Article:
The GPEC Approach to Workshops

A key goal of the IAACD is to develop and offer training opportunities accessible to anyone involved in the care of disabled children. The core principles of any such training should be based on the philosophy which we all share, namely:

  • based on ICF principles
  • evidence-informed
  • needs-led by families
  • locally owned with full stakeholder engagement
  • promoting trans-disciplinary models of care
  • non-hierarchical teamwork
  • using a ‘train the trainers’ model for long-term sustainability

An important component of such training activities with our member academy partners is the creation and delivery of workshops on topics of relevance to the field of childhood disability. Two aspects of this activity are of primary importance to the success of this effort. These components concern the content of the workshops and the processes of creation and delivery of the material. Each is described briefly here, with examples of recent programs (see below).

  • Content of the Workshops

    There is general agreement that approaches to teaching about childhood disability (‘applied child development’) need to be built on a foundation of current concepts about health, development, family and ‘disability’. Themes that are being promoted include:

    • the WHO’s ICF framework for health, and the operationalization of these ideas with the ‘F-words’ in Childhood Disability;
    • a focus on family and an understanding and application of principles of ‘family-centred service’;
    • a focus on child and family development, expanding beyond the traditional emphasis on treatments and therapies directed at ‘body structure and function’ and promoting functioning and as much independence as possible;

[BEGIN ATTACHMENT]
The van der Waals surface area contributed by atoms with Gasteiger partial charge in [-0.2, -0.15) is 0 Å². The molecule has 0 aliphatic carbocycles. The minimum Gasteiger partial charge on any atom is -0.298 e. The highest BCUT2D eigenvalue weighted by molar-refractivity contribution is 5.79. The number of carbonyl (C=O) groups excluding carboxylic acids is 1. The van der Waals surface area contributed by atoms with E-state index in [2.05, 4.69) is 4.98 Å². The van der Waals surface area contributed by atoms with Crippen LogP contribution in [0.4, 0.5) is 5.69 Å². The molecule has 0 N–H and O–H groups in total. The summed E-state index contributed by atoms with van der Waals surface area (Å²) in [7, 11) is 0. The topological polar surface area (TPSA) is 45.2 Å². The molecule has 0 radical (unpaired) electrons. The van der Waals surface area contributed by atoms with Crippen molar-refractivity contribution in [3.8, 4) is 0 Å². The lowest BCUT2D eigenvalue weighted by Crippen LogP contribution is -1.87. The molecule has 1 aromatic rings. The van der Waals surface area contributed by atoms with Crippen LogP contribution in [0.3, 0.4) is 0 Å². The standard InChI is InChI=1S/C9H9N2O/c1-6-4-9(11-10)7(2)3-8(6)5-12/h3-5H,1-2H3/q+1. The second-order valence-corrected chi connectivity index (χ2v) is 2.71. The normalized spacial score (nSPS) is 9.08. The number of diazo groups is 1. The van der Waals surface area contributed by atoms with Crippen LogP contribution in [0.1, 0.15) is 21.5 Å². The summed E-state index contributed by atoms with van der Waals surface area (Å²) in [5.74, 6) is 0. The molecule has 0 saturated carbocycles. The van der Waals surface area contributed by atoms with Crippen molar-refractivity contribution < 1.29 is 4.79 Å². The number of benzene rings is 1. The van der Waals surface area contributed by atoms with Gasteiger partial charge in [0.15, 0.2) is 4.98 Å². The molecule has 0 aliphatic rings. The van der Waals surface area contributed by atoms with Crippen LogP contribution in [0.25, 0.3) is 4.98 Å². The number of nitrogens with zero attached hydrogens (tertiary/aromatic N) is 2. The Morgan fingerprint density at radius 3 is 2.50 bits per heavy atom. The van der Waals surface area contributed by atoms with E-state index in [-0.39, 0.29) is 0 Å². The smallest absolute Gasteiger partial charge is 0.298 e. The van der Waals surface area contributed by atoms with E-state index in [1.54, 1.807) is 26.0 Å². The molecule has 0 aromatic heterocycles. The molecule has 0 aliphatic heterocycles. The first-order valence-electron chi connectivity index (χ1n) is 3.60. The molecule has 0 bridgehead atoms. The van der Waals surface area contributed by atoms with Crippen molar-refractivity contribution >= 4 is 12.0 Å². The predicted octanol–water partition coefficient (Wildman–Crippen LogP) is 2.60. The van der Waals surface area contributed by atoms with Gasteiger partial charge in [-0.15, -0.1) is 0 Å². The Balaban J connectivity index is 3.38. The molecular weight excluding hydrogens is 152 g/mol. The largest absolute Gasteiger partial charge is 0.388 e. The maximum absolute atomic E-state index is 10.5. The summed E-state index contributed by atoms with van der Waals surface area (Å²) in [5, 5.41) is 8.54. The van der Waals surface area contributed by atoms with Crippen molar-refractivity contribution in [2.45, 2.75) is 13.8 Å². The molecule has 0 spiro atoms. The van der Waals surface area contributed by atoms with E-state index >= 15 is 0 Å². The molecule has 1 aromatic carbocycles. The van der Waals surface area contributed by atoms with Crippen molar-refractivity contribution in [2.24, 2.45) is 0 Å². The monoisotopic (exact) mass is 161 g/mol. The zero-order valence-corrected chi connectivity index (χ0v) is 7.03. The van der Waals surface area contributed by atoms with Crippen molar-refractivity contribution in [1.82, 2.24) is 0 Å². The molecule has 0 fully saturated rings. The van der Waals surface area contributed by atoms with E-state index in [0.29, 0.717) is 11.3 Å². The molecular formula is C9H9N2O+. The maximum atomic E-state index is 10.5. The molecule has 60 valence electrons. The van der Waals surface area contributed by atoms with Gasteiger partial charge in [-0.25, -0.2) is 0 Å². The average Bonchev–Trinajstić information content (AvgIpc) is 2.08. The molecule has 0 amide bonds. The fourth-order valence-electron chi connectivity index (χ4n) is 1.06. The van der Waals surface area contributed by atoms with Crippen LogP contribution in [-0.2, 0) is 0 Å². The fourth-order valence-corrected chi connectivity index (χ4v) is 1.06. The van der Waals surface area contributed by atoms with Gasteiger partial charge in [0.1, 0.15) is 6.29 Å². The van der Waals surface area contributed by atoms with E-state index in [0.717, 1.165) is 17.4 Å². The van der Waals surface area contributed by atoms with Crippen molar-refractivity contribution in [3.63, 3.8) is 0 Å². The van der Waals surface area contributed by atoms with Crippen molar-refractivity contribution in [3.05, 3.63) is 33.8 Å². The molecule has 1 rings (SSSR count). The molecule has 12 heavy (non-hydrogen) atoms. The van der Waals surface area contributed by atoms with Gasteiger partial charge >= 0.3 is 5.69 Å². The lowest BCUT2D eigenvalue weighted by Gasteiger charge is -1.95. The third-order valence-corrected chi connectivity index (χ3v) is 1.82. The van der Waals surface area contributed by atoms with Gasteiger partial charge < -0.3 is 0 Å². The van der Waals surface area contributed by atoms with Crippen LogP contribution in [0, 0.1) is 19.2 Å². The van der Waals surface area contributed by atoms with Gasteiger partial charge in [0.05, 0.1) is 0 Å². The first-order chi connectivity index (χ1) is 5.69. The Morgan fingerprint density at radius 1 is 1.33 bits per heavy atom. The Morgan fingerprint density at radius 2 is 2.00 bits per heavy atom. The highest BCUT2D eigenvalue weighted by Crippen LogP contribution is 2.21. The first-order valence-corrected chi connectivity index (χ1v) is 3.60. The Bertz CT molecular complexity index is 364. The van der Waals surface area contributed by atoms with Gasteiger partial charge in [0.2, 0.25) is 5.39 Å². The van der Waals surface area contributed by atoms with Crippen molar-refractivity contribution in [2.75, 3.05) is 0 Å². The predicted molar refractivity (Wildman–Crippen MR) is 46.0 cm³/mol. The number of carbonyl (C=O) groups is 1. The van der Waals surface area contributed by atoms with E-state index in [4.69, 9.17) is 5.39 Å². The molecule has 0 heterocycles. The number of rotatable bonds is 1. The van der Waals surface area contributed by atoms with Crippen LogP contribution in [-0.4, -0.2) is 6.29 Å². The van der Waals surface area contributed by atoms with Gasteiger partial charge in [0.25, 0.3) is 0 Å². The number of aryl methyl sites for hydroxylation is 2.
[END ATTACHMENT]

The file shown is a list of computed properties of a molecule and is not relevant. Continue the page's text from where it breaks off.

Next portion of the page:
• a life-course perspective, recognizing that childhood disabilities start in early childhood and are life-long conditions; and
    • promotion of a critical appraisal approach to the evaluation of ‘evidence’, in terms of both methodology of research information and its relevance to specific situations and contexts.

  • Processes of Workshop Development and Delivery

    Note, first, that GPEC workshops are always presented at the invitation of a host academy. An essential aspect of the GPEC program is that it is to be developed and delivered in partnership with the host, and is only available when a host group wishes to have such a program and participates actively in its creation. We have often arranged training needs surveys of the local academy as a starting point of discussions on the program content.

    Second, we encourage the host academy to make these workshops ‘invitation-only’ events, recruiting and inviting leaders in childhood disability from the region where the event will happen. The goal is to try to achieve a multiplier effect by engaging with people who are in positions of leadership to become ‘Knowledge Brokers’ in their community and to share and promote ideas that they have heard at the GPEC workshops.

    Third, the participants must be multi-disciplinary and cover the breadth of childhood disability practice. We actively encourage participation from local stakeholders including parents, parent groups, education colleagues, charities and non-governmental organisations. This helps make the discussions richer, develop a common understanding of issues, and plan future local initiatives.